WASHINGTON -- Since joining the Nationals in 2006, general manager Mike Rizzo and his staff seem to always find quality players in the MLB Draft, and this year will be no different. Their history shows they can pick future Major Leaguers, like Bryce Harper, Anthony Rendon and Stephen Strasburg.
The 2016 Draft will take place today through Saturday, beginning with the Draft preview show on MLB Network and MLB.com at 6 p.m. ET. Live Draft coverage from MLB Network's Studio 42 begins at 7 p.m., with the top 77 picks being streamed on MLB.com and broadcast on MLB Network. MLB.com's exclusive coverage of Day 2 begins with a live Draft show at 12:30 p.m. on Friday, with exclusive coverage of Day 3 beginning at 1 p.m. on Saturday.
MLB.com's coverage includes Draft Central, the Top 200 Draft Prospects list and Draft Tracker, a live interactive application that includes a searchable database of over 1,500 Draft-eligible players. Every selection will be tweeted live from @MLBDraftTracker, and you can also keep up to date by following @MLBDraft. And get into the Draft conversation by tagging your tweets with #mlbdraft.
Here's how the Draft is shaping up for the Nats, whose first selection is the No. 28 overall pick.
In about 50 words
Rizzo and his staff are at their best when they replenish the farm system with Draft picks. Unlike last year, when they were looking for position players who hit from the left side with power, assistant general manager Kris Kline said the Nationals are looking for the best player available.
According to Kline, there isn't a player who has separated himself from the pack. It's not like in 2009, when Strasburg was clearly the best player in the Draft. The Nats have been known to get quality players from the second round on down. Last year, they did pretty well with Andrew Stevenson, who is now hitting over .300 for Class A Advanced Potomac.
The Nationals have two compensation picks (28th and 29th) in the first round for losing right-hander Jordan Zimmermann and shortstop Ian Desmond to free agency. Kline said the Nats wouldn't find power hitters from the left side. Infielder Drew Mendoza seems to be a popular consensus. He is a left-handed hitter with doubles power. But that could turn into home run power once Mendoza gets into professional baseball. With their second pick, it would not come as a surprise if the Nationals selected a pitcher.
Under the Collective Bargaining Agreement, each team has an allotted bonus pool equal to the sum of the values of that club's selections in the first 10 rounds of the Draft. The more picks a team has, and the earlier it picks, the larger the pool. The signing bonuses for a team's selections in the first 10 rounds, plus any bonus greater than $100,000 for a player taken after the 10th round, will apply toward the bonus-pool total.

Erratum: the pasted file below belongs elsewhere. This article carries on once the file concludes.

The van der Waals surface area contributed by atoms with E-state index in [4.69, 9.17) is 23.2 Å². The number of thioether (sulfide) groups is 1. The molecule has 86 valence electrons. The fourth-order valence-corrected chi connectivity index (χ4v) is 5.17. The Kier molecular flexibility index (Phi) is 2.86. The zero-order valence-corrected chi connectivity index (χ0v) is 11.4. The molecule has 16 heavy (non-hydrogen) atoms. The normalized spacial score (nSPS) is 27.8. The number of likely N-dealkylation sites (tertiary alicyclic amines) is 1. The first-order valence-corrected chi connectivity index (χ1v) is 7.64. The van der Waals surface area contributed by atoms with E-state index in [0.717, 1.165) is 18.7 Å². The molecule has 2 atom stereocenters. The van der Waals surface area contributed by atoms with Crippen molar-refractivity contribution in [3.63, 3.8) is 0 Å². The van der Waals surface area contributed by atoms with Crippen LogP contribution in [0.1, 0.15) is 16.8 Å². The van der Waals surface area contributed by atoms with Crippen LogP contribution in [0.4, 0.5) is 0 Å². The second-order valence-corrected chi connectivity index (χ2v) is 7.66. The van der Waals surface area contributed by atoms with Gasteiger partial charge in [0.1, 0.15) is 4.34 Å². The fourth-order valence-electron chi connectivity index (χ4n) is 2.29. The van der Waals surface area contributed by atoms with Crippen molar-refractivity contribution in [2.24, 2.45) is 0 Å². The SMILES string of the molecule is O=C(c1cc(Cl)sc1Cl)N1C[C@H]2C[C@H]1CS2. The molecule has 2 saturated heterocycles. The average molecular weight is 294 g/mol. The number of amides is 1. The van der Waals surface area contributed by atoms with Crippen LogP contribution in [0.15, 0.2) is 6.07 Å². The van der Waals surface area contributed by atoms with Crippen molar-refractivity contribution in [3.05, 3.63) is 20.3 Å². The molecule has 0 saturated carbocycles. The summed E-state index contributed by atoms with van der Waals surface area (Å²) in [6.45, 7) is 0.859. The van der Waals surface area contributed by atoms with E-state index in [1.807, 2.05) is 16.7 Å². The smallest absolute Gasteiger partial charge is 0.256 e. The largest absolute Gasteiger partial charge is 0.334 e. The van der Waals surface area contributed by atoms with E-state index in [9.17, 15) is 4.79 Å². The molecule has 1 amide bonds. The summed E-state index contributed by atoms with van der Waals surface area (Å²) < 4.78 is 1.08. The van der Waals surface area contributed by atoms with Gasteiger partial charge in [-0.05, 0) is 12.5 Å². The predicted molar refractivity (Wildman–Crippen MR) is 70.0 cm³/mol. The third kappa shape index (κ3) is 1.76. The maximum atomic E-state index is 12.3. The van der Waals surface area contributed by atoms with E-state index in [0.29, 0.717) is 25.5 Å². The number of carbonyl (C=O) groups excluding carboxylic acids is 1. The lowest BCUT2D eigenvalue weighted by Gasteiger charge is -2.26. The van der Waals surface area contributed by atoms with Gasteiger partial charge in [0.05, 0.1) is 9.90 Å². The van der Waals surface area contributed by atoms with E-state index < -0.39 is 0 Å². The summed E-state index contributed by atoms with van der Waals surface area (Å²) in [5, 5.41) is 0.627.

Any team going up to 5 percent over its allotted pool will be taxed at a 75 percent rate on the overage. A team that overspends by 5-10 percent gets a 75 percent tax plus the loss of a first-round pick. A team that goes 10-15 percent over its pool amount will be hit with a 100 percent penalty on the overage and the loss of a first- and second-round pick. Any overage of 15 percent or more gets a 100 percent tax plus the loss of first-round picks in the next two Drafts.
To sign their first 10 picks, the Nationals have been allocated a pool total of $7,635,500, which is up from the $4,102,700 they had last year. Washington has two compensatory picks this year for Zimmermann and Desmond, who signed with the Tigers and Rangers, respectively. The Nats have an allocation of $2,065,900 to spend on their top choice.
There isn't much of one like last year. It wouldn't come as a surprise if the Nationals loaded up on pitchers like they always do during the Draft. The Nats could also be looking for catchers for the system. As of now, Pedro Severino is the only catcher in the system who has a chance to be a star in the big leagues.
The Nationals are known to take risks on players who are injured. Rendon and right-hander Lucas Giolito are two examples of players who were hurt before they were drafted. Rendon had shoulder and ankle problems before he was taken in 2011, and Giolito needed Tommy John surgery before he was selected by the Nats. Both are healthy now. Rendon is the starting third baseman for the Nationals, while Giolito is on the cusp of joining the big league team. He is currently with Double-A Harrisburg and has been consistent on the mound.
Recent Draft history
Right-hander Koda Glover was taken in the eighth round of last year's Draft, and one scout believes he could be a September callup and make the bullpen even better. Glover started this season with Potomac and is now with Harrisburg. After a slow start with Harrisburg, Glover has settled down and has seen his ERA drop to 2.87. Glover has averaged 13.1 strikeouts per nine innings this season.
Left-hander Bryan Harper doesn't get the publicity like his younger brother, Bryce. But there is no denying that he is one of the best relievers in the system. Bryan has had an up-and-down career in professional baseball until now. Taken in the 30th round of the 2011 Draft, Harper has allowed four earned runs in 24 innings for Harrisburg with six saves.
In the Show
There are currently six players on their 25-man roster who were drafted by the Nationals. The best one, of course, is Harper, who was the No. 1 overall pick in the 2010 Draft. After all, he is the reigning National League MVP Award winner.
Bill Ladson has covered the Nationals/Expos for MLB.com since 2002 and writes an MLBlog, All Nats All the Time. He also can be found on Twitter @WashingNats. This story was not subject to the approval of Major League Baseball or its clubs.